Alan McKenzie ACIB, FICB, FInstD, FSA Scot, Lieutenant to Cabarfeidh (1936 - 2020)
It is with deep sadness that I have to report that our good friend and colleague Alan McKenzie died of cancer on January 2, 2020.
Alan joined the Scottish Studies Foundation in July 1986 when he was Senior Vice-President and Secretary of Barclays Bank of Canada.
Over the years in working tirelessly for the Foundation, Alan undertook the roles of Secretary, Treasurer and President and was the first editor of the Foundation's newsletter when, at Alan's recommendation, the decision was made to open the Foundation to general membership. There can be little doubt that it was thanks to Alan's fundraising efforts that the Chair in Scottish Studies was established in 2004.
Alan was extremely proud of his Scottish heritage and was an active participant in many Scots-Canadian events in Ontario and elsewhere in Canada. In 1987 Alan founded the Clan MacKenzie Society in Canada and for many years was Lieutenant to Cabarfeidh (the chief of the Clan, John Mackenzie, Earl of Cromartie).
His achievements in this role included mounting a campaign to restore the Mackenzie castle, Castle Leod, near Strathpeffer in Scotland and in making available an updated and indexed edition of "History of the Mackenzies with Genealogies of the Principal families of the Name," by Alexander Mackenzie MJI.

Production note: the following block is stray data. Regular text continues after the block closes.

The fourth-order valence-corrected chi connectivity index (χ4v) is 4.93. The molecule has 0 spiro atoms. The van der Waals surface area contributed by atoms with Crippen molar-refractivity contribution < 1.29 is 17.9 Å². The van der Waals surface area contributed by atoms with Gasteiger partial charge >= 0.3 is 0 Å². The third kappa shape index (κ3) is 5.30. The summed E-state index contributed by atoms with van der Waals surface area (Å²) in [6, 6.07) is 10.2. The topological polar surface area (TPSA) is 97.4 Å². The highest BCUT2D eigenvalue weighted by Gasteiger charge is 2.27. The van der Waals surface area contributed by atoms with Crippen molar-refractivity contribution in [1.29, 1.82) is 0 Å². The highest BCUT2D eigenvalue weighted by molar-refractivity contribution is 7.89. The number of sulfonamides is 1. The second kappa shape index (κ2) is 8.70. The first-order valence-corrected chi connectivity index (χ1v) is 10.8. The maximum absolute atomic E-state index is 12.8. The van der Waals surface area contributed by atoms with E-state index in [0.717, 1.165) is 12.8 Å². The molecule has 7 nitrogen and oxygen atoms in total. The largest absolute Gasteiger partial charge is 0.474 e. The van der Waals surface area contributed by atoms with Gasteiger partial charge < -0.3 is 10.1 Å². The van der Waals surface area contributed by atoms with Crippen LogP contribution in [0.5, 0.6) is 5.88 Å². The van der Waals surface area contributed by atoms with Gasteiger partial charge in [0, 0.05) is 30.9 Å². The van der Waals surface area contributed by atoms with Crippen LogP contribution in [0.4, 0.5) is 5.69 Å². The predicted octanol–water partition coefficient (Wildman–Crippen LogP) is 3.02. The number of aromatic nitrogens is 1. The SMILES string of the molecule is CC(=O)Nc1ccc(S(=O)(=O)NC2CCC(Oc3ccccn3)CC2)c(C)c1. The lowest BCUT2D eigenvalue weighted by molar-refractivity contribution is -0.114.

Alan was also an enthusiastic amateur actor and appeared on the stage in various roles including George Bernard Shaw's "Joan of Arc," Oscar Wilde's "An Ideal Husband," Terence Rattigan's "The Winslow Boy" and Frank Vickery's "Trivial Pursuits." He was also the director of Norm Foster's "Office Hours."
Alan was born in 1936 at Chester, England, to Maj. William Alexander McKenzie and Ada Ethel May Cross and was educated at Sutton High School, Plymouth, England. In 1958 he married Jill Leach, daughter of Charles Leach and Flora B. Craig. Their four children are: Duncan Stuart, Fiona Juliet, Ian Bruce, and Catherine Alison. Sadly Jill passed away in 2006.
In 1953 Alan joined Barclay's Bank in England and emigrated to Canada in 1975 to join the Bank of Montreal in Montreal. In 1978, after a short spell as managing director of a public real estate company in Hong Kong, he rejoined Barclay's Bank in Toronto becoming a governor of the Institute of Canadian Bankers and senior vice-president, secretary and compliance officer of Barclay's Bank of Canada until his retirement in 1996.
All of us on the Scottish Studies Foundation's Board of Directors extend our deepest sympathy and condolences to Alan's wife Susan and to his children and grandchildren at this difficult time.
Alan will be sorely missed. He was a great human being. When will we see the likes of him again?
Scottish Studies Foundation
More about Alan
From the program prepared by Alan's family
at a Celebration of Alan's Life on Friday, January 24, 2020
"Alan was an extraordinary man." Everyone has said this to us. He pursued his interests with zeal and passion. He loved life and learning. He loved writing about what he knew. He enjoyed speaking, and entertaining. He enjoyed eating great food and sharing it with others. He was constantly active.